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BIODIVERSITY LEGAL FOUNDATION v. NORTON

May 30, 2001

BIODIVERSITY LEGAL FOUNDATION ET AL., PLAINTIFFS,
V.
GALE NORTON, SECRETARY, UNITED STATES DEPARTMENT OF THE INTERIOR, ET AL., DEFENDANTS.



The opinion of the court was delivered by: Urbina, District Judge.

MEMORANDUM OPINION Granting the Plaintiffs' Motion to Compel Production of the Administrative Record

I. INTRODUCTION

The plaintiffs in this action are two non-profit organizations dedicated to biodiversity and conservation in Florida, and three private citizens of Florida. They have sued the U.S. Department of Interior and the Fish and Wildlife Service for allegedly failing to satisfy certain duties under the Endangered Species Act. Specifically, the plaintiffs contend that by failing to issue a "12-month determination" on revision of the sparrow's "critical habitat designation," the defendants have violated the Endangered Species Act ("ESA"), 16 U.S.C. § 1531-1544, and the Administrative Procedure Act ("APA"), 5 U.S.C. § 555(b) and 706(1).

This matter comes before the court on the plaintiffs' motion to compel production of the administrative record. In support of their motion, the plaintiffs argue that the court must have the full administrative record before it to resolve the plaintiffs' claims. The defendants oppose the plaintiffs' motion on the ground that there is no administrative record in this case, and that they "cannot produce that which does not exist." They also claim that their failure to issue a "12-month determination" does not constitute "agency action or inaction" for the purposes of the APA because they have not made an "affirmative decision" not to act. For the reasons stated herein, the court rejects the defendants' claims and grants the plaintiffs' motion to compel production of the administrative record.

II. BACKGROUND

A. The Endangered Species Act

An "endangered species" is one that is "in danger of extinction throughout all or a significant portion of its range." 16 U.S.C. § 1532(6). Under the ESA, the federal government must take affirmative steps toward conservation and recovery of an endangered species. These steps include designating the species' "critical habitat," id. at § 1553(a)(3), and ensuring that federal actions are not likely to jeopardize any listed species or harm its critical habitat, id. at § 1536. The ESA defines "critical habitat" as "(i) the specific areas within the geographical area occupied by the species . . . on which are found those physical or biological features (I) essential to the conservation of the species and (II) which may require special management considerations or protection; and (ii) specific areas outside the geographical area occupied by the species at the time it is listed . . ., upon a determination by the Secretary that such areas are essential for the conservation of the species." Id. § 1532(5)(A).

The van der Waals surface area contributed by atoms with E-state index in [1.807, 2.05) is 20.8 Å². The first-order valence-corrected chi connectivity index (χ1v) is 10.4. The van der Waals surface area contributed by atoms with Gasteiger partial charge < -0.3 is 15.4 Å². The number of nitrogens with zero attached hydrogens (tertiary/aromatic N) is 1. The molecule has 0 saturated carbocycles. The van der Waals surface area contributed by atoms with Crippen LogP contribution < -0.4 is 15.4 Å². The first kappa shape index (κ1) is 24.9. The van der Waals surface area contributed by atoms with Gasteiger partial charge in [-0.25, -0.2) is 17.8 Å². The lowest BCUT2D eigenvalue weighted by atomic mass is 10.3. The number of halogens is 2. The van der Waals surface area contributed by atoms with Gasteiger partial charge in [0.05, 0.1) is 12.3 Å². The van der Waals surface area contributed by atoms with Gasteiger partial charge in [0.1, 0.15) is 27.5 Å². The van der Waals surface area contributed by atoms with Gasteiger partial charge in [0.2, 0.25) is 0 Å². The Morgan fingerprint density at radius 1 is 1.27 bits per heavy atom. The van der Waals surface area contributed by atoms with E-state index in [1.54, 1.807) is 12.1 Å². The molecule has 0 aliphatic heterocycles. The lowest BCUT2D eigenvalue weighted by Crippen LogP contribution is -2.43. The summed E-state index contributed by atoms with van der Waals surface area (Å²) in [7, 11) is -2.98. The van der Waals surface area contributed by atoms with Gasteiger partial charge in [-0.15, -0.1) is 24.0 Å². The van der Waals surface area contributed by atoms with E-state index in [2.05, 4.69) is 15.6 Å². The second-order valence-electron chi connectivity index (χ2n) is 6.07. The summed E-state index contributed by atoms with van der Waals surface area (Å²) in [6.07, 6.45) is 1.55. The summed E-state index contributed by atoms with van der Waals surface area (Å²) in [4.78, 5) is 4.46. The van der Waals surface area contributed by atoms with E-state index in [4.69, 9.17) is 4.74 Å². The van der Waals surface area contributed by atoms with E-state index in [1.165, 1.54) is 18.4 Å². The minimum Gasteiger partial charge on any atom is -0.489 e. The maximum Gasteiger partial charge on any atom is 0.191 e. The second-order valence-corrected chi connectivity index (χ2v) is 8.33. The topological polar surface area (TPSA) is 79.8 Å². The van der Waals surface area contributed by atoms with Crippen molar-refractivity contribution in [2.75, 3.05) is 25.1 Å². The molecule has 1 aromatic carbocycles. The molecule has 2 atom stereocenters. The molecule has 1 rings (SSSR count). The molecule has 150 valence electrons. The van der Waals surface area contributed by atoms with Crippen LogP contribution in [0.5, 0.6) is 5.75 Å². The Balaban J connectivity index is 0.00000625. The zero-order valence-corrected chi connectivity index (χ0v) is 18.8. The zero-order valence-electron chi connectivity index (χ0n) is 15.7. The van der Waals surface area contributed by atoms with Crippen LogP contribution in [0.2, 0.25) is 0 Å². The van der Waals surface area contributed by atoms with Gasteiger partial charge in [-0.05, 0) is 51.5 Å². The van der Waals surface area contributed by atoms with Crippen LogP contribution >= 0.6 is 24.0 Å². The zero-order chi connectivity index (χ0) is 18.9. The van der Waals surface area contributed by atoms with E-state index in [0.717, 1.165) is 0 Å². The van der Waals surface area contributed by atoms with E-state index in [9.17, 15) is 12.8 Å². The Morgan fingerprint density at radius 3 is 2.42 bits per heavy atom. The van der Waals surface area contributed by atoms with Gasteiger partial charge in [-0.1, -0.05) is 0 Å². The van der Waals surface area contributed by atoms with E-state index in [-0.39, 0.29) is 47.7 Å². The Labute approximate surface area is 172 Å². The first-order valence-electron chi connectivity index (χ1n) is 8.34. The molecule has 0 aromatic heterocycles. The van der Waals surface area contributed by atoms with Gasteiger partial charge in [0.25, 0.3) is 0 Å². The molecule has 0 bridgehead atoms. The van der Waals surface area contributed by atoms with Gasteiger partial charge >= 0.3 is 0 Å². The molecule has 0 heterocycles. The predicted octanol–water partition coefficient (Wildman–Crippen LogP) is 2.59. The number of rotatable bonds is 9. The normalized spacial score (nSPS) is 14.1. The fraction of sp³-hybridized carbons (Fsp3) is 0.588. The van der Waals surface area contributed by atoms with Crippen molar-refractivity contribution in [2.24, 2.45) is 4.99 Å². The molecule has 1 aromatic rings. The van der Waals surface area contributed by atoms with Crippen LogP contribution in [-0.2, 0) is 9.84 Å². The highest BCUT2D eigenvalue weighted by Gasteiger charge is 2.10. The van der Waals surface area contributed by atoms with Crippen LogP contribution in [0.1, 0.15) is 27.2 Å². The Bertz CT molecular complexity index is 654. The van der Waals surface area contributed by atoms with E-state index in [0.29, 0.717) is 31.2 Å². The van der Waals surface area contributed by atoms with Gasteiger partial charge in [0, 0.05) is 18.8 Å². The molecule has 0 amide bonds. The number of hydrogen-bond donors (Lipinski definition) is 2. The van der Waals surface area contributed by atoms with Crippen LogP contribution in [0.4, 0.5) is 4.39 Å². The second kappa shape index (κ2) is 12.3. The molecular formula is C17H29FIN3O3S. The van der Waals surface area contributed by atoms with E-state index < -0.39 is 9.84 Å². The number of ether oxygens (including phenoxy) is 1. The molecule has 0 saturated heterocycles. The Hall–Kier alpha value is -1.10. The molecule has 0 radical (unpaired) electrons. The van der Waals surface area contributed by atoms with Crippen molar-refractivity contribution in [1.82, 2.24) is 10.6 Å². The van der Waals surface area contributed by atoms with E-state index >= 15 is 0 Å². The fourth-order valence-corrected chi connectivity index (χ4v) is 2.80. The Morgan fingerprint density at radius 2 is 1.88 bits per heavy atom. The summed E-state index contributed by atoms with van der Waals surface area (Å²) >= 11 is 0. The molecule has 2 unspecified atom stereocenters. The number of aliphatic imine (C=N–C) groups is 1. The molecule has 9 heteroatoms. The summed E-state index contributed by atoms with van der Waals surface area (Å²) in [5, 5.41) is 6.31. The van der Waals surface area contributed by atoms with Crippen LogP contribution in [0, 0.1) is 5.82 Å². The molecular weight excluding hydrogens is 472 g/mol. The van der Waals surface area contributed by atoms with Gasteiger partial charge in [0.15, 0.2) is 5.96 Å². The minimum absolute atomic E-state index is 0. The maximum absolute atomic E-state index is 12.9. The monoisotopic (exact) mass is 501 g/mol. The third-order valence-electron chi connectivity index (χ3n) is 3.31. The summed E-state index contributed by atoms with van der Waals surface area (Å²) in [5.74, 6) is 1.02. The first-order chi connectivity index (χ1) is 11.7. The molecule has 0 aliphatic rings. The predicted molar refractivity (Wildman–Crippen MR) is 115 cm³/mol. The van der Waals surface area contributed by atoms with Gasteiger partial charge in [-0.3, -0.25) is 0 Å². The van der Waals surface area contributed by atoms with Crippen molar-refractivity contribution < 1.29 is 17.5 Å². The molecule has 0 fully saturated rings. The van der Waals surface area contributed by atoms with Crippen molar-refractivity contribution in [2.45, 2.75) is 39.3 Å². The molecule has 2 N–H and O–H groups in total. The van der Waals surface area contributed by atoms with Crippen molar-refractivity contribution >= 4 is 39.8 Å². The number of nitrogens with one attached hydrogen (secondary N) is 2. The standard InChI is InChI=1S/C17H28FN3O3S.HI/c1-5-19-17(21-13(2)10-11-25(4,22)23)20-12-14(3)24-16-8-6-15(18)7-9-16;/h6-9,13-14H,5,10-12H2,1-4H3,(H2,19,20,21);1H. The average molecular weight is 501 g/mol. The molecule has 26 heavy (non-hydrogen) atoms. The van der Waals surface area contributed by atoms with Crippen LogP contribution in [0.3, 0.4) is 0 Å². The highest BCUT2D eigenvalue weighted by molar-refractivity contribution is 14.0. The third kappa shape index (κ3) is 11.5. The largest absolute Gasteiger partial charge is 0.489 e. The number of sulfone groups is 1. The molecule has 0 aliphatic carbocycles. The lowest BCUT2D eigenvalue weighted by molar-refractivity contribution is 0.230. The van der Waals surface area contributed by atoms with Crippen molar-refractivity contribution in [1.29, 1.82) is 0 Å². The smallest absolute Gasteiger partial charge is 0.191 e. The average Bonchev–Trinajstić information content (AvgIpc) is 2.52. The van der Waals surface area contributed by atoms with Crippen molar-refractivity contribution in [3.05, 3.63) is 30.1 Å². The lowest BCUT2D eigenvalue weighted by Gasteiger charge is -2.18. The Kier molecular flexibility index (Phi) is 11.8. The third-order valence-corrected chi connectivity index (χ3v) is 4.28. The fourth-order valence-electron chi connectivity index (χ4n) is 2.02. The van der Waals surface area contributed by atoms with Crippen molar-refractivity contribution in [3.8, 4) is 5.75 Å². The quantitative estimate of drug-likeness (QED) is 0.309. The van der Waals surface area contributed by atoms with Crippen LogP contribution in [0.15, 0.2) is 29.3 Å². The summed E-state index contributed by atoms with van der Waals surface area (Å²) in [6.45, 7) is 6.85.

The U.S. Fish and Wildlife Service ("the Service" or "FWS") designated the sparrow's critical habitat in 1977, "before the full distribution of the subspecies was known." See Compl. ¶ 22. In 1983, the Service acknowledged that damage to the sparrow's critical habitat had forced the sparrow to abandon certain areas and occupy new ones, thereby necessitating review of the sparrow's critical habitat. See id. One of the areas not included in the 1977 designation, but which the Service concluded had become part of the sparrow's "essential habitat," was the area occupied by the western population of the sparrow. See id.

The critical habitat, as designated, does not adequately account for the distribution of the present-day core subpopulations, or the areas necessary for continued survival and recovery. An important area west of Shark River Slough, which until 1993 supported one of two core subpopulations (nearly half the entire population), is not included within the designation, and has been undergoing detrimental changes in habitat structure as a result of water management practices.

Id. ¶ 25 (citing MSRP at 4-348). The Service, in its MSRP, also underscored the need to redefine the sparrow's critical habitat, stating that the critical habitat required "significant review and redesignation." Id.

B. The Plaintiffs' Petition to the Service for Critical-Habitat Revision

Under section 553(e) of the ESA, any "interested person" may petition the Service for revision of a critical habitat designation. See 16 U.S.C. § 1533(b)(3)(A); 50 C.F.R. § 424.14. Once a petition is submitted to the Service, "to the maximum extent practicable, within 90 days after receiving the petition . . ., the Secretary shall make a finding as to whether the petition presents substantial scientific information indicating that the revision may be warranted." 16 U.S.C. § 1553(a)(3)(D)(i). If the Service determines in its "90-day finding" that revision "may be warranted," the Service must determine within 12 months "how [it] intends to proceed with the requested revision." Id. at § 1553(a)(3)(D)(ii). The "12-month determination" must be made "[w]ithin 12 months after receiving a petition," regardless of when the Service ...


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